There are two stories that extend beyond image promotion to identity transformation for the state. Story #8, "Australia Hosts the Asian Cup," aligns with Australia’s expressed identity goal to achieve recognition as “an honorary Asian nation.” Story #10, "The Tunisian Model of Post-Revolution Peace," is a powerful identity statement of hope, given that Tunisia birthed the Arab Spring.
Identity as Experiential, Emotional & Public-centric
In addition to state-centric identity, an additional identity sphere is forming from an experiential, emotional and public-centric perspective.
In communication studies, emotion has received ample attention. But emotion is seen rather myopically through Aristotle’s rhetorical lens of pathos as a tool of persuasion. In international relations studies, emotion has been largely overlooked, as Sarah Ellen Graham noted. Yet emotions can powerfully define identity, and with it allegiance.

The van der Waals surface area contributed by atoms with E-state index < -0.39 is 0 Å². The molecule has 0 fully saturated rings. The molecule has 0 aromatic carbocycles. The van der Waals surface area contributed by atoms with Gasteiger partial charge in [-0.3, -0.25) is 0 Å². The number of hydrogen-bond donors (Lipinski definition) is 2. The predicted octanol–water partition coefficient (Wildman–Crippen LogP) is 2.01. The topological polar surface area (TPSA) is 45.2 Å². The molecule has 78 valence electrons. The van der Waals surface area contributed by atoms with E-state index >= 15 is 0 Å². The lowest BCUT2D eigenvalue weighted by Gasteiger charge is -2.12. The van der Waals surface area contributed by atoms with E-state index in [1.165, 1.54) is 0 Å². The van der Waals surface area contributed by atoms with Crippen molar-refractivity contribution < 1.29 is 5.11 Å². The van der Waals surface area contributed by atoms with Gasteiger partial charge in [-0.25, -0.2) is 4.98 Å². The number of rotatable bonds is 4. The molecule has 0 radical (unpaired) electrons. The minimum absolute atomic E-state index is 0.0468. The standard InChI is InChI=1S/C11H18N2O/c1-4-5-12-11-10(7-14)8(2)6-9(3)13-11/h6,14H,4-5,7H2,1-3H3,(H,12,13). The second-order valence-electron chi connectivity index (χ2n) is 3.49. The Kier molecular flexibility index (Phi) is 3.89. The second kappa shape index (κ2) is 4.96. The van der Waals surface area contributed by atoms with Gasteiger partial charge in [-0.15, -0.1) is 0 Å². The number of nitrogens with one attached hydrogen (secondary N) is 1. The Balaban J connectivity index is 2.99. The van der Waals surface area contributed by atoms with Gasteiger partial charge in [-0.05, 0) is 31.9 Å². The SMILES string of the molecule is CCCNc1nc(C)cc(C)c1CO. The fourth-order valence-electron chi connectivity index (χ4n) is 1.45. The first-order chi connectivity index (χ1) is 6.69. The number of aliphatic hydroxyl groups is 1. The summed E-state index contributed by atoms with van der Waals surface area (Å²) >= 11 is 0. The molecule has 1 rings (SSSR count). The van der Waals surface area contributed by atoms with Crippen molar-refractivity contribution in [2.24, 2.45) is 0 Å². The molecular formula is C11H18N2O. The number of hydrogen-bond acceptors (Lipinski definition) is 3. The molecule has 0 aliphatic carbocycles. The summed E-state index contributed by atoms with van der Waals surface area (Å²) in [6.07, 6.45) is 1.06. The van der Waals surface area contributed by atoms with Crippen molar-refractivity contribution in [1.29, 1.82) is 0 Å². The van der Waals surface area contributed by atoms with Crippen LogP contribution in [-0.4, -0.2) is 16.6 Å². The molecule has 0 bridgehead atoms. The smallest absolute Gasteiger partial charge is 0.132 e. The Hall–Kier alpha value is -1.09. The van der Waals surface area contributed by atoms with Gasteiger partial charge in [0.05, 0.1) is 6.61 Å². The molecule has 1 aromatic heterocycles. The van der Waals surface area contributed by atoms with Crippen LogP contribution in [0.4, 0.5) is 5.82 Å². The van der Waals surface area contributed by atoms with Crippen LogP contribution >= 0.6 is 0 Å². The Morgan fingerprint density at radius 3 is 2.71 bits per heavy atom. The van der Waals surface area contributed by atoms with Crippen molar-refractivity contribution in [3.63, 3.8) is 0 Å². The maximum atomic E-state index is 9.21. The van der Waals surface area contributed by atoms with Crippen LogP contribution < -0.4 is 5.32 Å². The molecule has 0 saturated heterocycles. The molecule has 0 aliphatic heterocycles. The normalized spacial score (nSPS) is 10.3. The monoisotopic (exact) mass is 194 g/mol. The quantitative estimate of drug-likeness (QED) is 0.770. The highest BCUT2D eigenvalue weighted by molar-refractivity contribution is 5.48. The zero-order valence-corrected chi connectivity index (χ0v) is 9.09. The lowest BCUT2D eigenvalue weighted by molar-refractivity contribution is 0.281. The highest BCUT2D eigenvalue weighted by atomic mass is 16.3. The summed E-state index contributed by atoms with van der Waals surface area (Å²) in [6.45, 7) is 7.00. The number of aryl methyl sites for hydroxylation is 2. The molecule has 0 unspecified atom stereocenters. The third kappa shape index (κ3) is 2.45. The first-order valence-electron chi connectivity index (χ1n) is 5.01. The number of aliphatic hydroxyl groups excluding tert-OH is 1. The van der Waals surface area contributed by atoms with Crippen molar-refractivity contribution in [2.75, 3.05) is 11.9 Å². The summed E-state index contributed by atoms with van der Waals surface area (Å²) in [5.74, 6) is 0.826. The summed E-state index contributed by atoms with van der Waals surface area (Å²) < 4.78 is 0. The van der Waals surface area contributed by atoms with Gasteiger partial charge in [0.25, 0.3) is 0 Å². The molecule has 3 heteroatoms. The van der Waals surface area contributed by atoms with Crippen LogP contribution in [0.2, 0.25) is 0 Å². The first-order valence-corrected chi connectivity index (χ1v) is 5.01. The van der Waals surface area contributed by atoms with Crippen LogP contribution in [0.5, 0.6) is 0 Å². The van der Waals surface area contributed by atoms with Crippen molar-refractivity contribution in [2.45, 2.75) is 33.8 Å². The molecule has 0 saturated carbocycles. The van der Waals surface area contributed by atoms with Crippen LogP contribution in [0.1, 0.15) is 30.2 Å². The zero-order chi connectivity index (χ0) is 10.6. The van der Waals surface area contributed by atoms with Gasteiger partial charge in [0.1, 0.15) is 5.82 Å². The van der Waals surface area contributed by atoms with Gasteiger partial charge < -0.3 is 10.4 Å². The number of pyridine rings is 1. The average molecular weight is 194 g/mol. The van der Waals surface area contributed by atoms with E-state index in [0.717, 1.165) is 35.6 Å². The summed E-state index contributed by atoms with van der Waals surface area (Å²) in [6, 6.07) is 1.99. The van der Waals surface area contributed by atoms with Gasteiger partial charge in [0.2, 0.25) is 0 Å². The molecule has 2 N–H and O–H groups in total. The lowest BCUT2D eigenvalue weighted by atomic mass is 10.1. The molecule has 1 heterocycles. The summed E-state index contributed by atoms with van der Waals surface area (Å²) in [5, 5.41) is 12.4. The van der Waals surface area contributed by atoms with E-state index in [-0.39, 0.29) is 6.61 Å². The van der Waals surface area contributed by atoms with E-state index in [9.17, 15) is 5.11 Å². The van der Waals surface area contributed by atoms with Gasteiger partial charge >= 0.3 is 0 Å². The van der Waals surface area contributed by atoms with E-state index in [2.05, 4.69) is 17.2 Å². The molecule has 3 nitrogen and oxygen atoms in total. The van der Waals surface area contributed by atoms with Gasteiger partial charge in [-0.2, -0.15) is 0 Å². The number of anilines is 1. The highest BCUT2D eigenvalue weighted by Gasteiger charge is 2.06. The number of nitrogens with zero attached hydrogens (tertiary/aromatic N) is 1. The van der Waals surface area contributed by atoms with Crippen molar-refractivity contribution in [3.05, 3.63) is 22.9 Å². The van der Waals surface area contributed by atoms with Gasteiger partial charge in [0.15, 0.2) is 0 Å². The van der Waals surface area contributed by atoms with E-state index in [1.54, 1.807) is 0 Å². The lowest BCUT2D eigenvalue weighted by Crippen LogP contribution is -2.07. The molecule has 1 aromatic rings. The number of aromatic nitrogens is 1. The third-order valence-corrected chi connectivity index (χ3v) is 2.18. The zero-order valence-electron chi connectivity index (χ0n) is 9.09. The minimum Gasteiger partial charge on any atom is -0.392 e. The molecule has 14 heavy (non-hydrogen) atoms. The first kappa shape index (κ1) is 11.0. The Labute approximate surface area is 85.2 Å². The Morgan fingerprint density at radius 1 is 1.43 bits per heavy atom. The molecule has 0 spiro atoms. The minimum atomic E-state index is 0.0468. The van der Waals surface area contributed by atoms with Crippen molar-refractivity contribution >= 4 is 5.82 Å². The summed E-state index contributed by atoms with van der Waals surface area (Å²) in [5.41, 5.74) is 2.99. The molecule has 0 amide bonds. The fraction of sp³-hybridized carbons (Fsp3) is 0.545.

On a gut level, the idea of “identity” is also something people intuitively experience. This experiential dimension is another important dimension of the public-centric perspective. Former Ambassador Alisher Faizullaev suggested that people’s experience with states leads to them to anthropomorphize or give state actors human qualities. He distinguishes this conventional human approach with the abstract conceptual approach scholars use to define states.
Understanding emotional and experiential dimensions of “what a state is” or state identity from a public-centric perspective may be more appropriate for “public” diplomacy, especially global public diplomacy. While state boundaries may be fixed, today’s publics are not. States can no longer link identity to internal-domestic publics. Diaspora publics, clearly external, may be as emotionally and experientially connected to a state as the domestic public. Alternatively, adversarial domestic publics may pose a greater PD challenge to a state’s legitimacy than a distant foreign public.